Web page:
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Chemistry Teaching Laboratory - Video Tour
A wonderful opportunity to see the Chemistry Teaching Laboratory at the University of Oxford's Department of Chemistry and to hear from current students about life as an undergraduate chemist. Find out more about the laboratories at https://www.chem.ox.ac.uk/new-teaching-laboratories-for-chemistry.aspx Find out more about the work of the Department at https://www.chem.ox.ac.uk/ Find out more about our outreach work at http://outreach.chem.ox.ac.uk/
"Who are the Slaves Among Us?" Monique Villa In Conversation with Experts of Modern Slavery
To celebrate the launch of ‘Slaves Among Us’, a book by Monique Villa, the Bonavero Institute of Human Rights and Oxford Business and Human Rights Research Network hosted a panel of experts in conversation about what modern slavery means and how to identify the slaves that live among us.
Fordham-Exeter Bridging Voices Conference 2019 - Short Video
In August 2019, with support from the British Council, the Fordham-Exeter Bridging Voices project on "Contemporary Eastern Orthodox Identity and the Challenges of Pluralism and Sexual Diversity in a Secular Age" gathered fifty scholars from across the globe at a conference in Oxford.
Rethinking Wagner's 'Leitmotifs': An introduction to the Lohengrin Time Machine
Written and Presented by Laurence Dreyfus (Faculty of Music, University of Oxford) in association with Oxford e-Research Centre Kevin Page David Lewis Professor Laurence Dreyfus describes how Wagner's way of setting and altering motifs over the course of his 1848 opera, Lohengrin, reflects and enhances the drama. This video (and an essay also by Prof. Dreyfus) is supported by a digital companion – the Lohengrin TimeMachine – where you can explore how one motif, the Frageverbot (Forbidden Question) changes over the course of the opera. More information at https://um.web.ox.ac.uk
Sir Roger Penrose - AI, Consciousness, Computation, and Physical Law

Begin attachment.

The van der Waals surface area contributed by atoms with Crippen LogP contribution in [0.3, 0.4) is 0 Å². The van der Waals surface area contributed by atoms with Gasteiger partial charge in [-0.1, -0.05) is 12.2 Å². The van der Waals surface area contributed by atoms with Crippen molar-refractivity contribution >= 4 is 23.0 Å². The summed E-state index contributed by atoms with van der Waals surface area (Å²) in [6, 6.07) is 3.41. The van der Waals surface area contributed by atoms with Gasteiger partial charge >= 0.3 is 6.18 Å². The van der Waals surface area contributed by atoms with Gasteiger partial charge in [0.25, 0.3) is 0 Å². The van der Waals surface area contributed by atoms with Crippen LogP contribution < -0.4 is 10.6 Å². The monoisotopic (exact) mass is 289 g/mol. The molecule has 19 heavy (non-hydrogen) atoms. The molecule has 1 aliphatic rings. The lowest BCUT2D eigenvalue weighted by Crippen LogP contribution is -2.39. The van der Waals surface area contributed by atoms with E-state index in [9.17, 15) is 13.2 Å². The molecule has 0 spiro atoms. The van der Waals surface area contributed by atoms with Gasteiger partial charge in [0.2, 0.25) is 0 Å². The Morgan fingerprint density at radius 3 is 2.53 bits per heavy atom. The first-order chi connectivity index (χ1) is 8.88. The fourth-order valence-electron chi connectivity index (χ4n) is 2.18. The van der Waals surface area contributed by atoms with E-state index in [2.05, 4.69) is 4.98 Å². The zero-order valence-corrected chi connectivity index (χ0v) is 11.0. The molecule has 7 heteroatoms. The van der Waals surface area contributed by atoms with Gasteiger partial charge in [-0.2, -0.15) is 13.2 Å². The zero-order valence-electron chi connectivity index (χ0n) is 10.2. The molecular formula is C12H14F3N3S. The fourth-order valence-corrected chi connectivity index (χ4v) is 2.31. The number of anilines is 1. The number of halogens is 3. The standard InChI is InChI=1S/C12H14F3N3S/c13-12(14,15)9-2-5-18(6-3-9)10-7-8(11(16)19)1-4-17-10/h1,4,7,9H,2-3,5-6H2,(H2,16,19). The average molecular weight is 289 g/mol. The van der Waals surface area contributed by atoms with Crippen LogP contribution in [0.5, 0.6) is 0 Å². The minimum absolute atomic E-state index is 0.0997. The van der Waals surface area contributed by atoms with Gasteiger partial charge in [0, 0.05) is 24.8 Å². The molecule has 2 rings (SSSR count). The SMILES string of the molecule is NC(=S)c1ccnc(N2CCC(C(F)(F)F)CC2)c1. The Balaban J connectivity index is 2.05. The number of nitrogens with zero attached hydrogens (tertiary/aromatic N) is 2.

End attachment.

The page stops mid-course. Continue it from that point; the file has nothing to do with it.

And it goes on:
Sir Roger Penrose Mathematical Institute, University of Oxford A common scientific view is that the actions of a human brain could, in principle, be simulated by appropriate computation, and even that it may not be too far into the future before computers become so powerful that they will be able to exceed the mental capabilities of any human being. However, by using examples from chess and mathematics, I argue, that the quality of conscious understanding is something essentially distinct from computation. Nevertheless, I maintain that the action of a conscious brain is the product of physical laws, whence consciousness itself must result from physical processes of some kind. Yet physical actions, over a huge range, can be simulated very precisely by computational techniques, as is exemplified by the LIGO gravitational wave detectors confirming precise calculations, within Einstein’s general relativity theory, of signals from black-hole encounters in distant galaxies. Despite this, I argue that there is a profound gap in our understanding of how Einstein’s theory affects quantum systems, and that there is reason to believe that the events termed “collapse of the wave-function” take place objectively (gravitational OR), in a way that defies computation, yet should be observable in certain experiments. It is argued that each such event is accompanied by a moment of “proto-consciousness”, and that actual consciousness is the result of vast numbers of such events, orchestrated in an appropriate way so as to provide an actual conscious experience (Orch-OR).
Distinguished Lecture 2018: Former President of Colombia and Nobel Peace Laureate Juan Manuel Santos
Former President of Colombia and Nobel Peace Laureate Juan Manuel Santos' talk was on on "Reducing Poverty and Building Peace in Colombia: Inextricably Linked Processes", focusing on the role of robust leadership in dealing with these two highly complex and interlinked issues. Former President Santos is a distinguished public figure and an influential leader, well known for his role in the recent Colombian peace process. During his term in office, which has just closed, President Santos took leadership in global efforts to reduce multidimensional poverty, including co-founding the Multidimensional Poverty Peer Network (MPPN) in 2013, a South-South initiative of policy-makers working to fight poverty in all its forms and dimensions.